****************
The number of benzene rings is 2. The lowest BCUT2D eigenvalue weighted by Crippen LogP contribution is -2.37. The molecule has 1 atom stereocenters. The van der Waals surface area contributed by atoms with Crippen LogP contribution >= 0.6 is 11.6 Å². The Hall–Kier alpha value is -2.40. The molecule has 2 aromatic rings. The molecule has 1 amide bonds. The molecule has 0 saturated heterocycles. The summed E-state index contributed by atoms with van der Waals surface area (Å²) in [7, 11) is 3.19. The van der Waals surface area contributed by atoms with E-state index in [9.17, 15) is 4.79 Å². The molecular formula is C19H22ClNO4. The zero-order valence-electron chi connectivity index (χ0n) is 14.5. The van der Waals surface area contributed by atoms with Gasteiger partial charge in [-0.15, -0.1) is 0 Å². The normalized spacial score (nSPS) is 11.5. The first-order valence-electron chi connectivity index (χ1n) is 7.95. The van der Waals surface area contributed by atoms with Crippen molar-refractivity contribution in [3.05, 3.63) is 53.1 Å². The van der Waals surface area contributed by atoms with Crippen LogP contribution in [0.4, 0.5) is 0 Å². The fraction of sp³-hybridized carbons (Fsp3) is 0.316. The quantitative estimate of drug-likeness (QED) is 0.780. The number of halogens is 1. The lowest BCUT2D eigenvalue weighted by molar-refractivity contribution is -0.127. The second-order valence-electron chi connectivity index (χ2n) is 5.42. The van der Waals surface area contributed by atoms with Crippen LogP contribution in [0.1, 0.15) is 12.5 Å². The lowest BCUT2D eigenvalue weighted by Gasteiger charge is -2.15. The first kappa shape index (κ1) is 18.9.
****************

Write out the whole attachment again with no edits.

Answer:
The number of benzene rings is 2. The lowest BCUT2D eigenvalue weighted by Crippen LogP contribution is -2.37. The molecule has 1 atom stereocenters. The van der Waals surface area contributed by atoms with Crippen LogP contribution >= 0.6 is 11.6 Å². The Hall–Kier alpha value is -2.40. The molecule has 2 aromatic rings. The molecule has 1 amide bonds. The molecule has 0 saturated heterocycles. The summed E-state index contributed by atoms with van der Waals surface area (Å²) in [7, 11) is 3.19. The van der Waals surface area contributed by atoms with E-state index in [9.17, 15) is 4.79 Å². The molecular formula is C19H22ClNO4. The zero-order valence-electron chi connectivity index (χ0n) is 14.5. The van der Waals surface area contributed by atoms with Gasteiger partial charge in [-0.15, -0.1) is 0 Å². The normalized spacial score (nSPS) is 11.5. The first-order valence-electron chi connectivity index (χ1n) is 7.95. The van der Waals surface area contributed by atoms with Crippen molar-refractivity contribution in [3.05, 3.63) is 53.1 Å². The van der Waals surface area contributed by atoms with Crippen LogP contribution in [0.4, 0.5) is 0 Å². The fraction of sp³-hybridized carbons (Fsp3) is 0.316. The quantitative estimate of drug-likeness (QED) is 0.780. The number of halogens is 1. The lowest BCUT2D eigenvalue weighted by molar-refractivity contribution is -0.127. The second-order valence-electron chi connectivity index (χ2n) is 5.42. The van der Waals surface area contributed by atoms with Crippen LogP contribution in [0.1, 0.15) is 12.5 Å². The lowest BCUT2D eigenvalue weighted by Gasteiger charge is -2.15. The first kappa shape index (κ1) is 18.9.